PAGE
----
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One of this blog’s first posts, Indra’s Net and the IGM, described a surprising parallel between a Buddhist myth and recent findings in cutting-edge cosmology, the branch of physics that explores the creation of our universe. The post ended with this question: What happens when metaphors become measurables?

Subsequent posts have also explored ways modern science seems to agree with ancient spirituality. Are these just poetic interconnections, or might creative intuition deserve the same practical respect we give scientific observation?

Today I found a particularly enchanting example of this question:

In Kabbalah, Jewish mysticism, God is described as having 10 characteristics. These characteristics are called sefirot—Hebrew for “jewels.” The sefirot are arranged in three vertical pillars, as illustrated in this diagram:


The three pillars have names: Mercy and Judgment on the ends, and Harmony in the middle. It’s taught that God’s creative energy travels down these pillars as it descends from heaven to Earth. Each pillar contributes the quality for which it’s named, helping along the transformation from pure spirit to physical matter. The resulting creation is balanced and complete: mercy and judgment, harmonized.

The pillars can be thought of as factories—using divine light as their raw material, they produce our world.

Contemporary cosmology also offers an explanation for how creation occurs, and it also involves factories of sorts—in this case, stars.

Stars are made of highly pressurized clouds of hydrogen gas and galactic dust. As a star forms, its hydrogen atoms collide, fusing into helium. The helium atoms then collide, fusing into carbon and oxygen. A cascade of collisions and fusions continues, as elements combine to form heavier elements, and heavier elements, etc. Eventually the weight and energy of all these chemical elements cause a star to become so pressurized it explodes, blasting the elements it’s created deep into space, where they eventually coalesce into new stars, planets, and life.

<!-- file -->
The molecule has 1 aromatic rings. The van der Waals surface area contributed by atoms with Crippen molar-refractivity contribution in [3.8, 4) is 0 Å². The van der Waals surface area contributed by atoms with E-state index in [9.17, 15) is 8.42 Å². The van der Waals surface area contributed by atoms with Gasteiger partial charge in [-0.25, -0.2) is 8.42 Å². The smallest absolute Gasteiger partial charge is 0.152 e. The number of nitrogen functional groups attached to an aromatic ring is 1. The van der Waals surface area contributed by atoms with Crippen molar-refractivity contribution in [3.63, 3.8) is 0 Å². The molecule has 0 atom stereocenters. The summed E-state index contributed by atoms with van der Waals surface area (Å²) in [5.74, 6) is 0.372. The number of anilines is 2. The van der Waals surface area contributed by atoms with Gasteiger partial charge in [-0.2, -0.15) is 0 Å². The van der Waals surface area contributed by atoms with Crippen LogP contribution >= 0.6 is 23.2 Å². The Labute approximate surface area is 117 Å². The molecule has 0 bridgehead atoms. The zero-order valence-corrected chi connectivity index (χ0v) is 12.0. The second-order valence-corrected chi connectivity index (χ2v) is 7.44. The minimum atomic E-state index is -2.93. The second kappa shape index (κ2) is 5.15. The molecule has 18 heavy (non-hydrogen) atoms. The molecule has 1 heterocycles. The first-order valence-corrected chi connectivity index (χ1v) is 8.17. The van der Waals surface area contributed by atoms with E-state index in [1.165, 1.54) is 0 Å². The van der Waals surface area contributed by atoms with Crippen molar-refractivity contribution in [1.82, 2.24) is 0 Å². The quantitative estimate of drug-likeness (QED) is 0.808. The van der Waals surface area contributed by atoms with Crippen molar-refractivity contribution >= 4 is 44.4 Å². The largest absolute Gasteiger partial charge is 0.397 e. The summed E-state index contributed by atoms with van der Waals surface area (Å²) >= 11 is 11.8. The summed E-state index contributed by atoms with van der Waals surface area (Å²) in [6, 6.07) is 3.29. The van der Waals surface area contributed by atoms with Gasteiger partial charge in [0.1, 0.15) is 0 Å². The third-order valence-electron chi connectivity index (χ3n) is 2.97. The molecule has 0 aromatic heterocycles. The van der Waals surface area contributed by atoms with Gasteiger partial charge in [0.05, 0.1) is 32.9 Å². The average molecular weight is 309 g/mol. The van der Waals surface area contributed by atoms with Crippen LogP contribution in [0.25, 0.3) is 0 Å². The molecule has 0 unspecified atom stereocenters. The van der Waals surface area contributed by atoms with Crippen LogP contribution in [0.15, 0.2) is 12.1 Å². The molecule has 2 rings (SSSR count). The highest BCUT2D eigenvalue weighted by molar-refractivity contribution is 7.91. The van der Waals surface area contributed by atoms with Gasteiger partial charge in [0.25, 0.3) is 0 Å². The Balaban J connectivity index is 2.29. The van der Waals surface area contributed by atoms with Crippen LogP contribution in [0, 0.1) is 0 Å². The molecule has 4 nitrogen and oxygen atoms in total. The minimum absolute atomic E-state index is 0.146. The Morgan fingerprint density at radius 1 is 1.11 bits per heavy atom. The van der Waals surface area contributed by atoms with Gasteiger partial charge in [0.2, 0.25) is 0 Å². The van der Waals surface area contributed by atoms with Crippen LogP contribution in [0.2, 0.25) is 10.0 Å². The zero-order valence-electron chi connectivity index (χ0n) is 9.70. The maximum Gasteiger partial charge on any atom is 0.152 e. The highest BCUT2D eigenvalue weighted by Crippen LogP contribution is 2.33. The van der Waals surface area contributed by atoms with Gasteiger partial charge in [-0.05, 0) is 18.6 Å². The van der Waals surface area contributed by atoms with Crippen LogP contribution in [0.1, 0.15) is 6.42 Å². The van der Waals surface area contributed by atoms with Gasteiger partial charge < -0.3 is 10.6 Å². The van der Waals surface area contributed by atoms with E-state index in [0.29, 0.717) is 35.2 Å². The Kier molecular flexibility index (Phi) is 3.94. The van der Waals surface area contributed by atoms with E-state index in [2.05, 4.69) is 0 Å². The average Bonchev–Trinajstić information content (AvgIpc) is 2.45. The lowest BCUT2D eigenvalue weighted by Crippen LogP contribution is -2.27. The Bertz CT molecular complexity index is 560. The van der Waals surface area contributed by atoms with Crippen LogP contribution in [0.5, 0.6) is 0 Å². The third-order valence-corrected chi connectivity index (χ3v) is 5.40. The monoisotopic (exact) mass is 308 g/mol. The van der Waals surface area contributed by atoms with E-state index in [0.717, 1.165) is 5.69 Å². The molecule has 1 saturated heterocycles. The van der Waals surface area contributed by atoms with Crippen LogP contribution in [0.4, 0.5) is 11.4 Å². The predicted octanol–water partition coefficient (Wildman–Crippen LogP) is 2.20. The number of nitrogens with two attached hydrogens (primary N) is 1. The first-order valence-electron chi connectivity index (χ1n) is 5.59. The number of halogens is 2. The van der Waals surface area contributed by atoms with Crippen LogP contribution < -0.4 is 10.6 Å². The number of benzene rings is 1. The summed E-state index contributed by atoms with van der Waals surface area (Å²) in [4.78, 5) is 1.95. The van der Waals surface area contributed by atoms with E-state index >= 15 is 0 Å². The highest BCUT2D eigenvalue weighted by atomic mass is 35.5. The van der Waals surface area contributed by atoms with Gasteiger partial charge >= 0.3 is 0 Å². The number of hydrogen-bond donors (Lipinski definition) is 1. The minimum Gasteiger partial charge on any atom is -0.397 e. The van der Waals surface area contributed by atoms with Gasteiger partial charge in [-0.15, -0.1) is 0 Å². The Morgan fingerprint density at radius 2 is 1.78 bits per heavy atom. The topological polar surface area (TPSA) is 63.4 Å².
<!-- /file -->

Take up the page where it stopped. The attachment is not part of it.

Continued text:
In 1745 a Frenchman named Jean-Philippe de Cheseaux discovered a cluster of faraway stars, now called the Eagle Nebula. In 1995 the Hubble Space Telescope photographed a region of the nebula in which densely packed interstellar gas and dust has formed three vertical columns. These columns are particularly fertile star factories. They’re popularly called “Pillars of Creation.” The famous photo is this blog’s featured image.

So… Kabbalah mythologizes three columns of sefirot that process divine light into physical matter while cosmology discovers three “Pillars of Creation” that birth stars and all the chemical elements they engender.

The question again: What happens when metaphors become measurables?


  • riverrun says:

    you have probably worked with texts of Harold Bloom and John Brockman what brings us to a quiet irony: considering the whole history of eastern-western knowledge, what measure is not a metaphor?

    i’m not a student of kabbalah but when i read in your posts seems to indicate a characteristic related to the quality of these attributes [tree of life] … each instance at [in or on? – i don’t know how to use prepositions of space in a process that does not require that] tree of life is is a latent power (or potential state – Leibniz?) that seems to say that is the upper limit of the metaphor… work in math with the minus infinite and plus infinite … who studies kabbalah seems to study the characteristics of the infinite and measure them with metaphors…

    is rather late and i’m just thinking too much

    • poeticinterconnections says:

      “What measure is not a metaphor?” Exactly!

      So often we mistake the map for the territory, which is why I carefully titled this blog POETIC INTERCONNECTIONS. Descriptions of reality are always interpretations, and thus, in a sense, artistic creations. As such, they fall prey to the same idealism and idolatry as misunderstood art.

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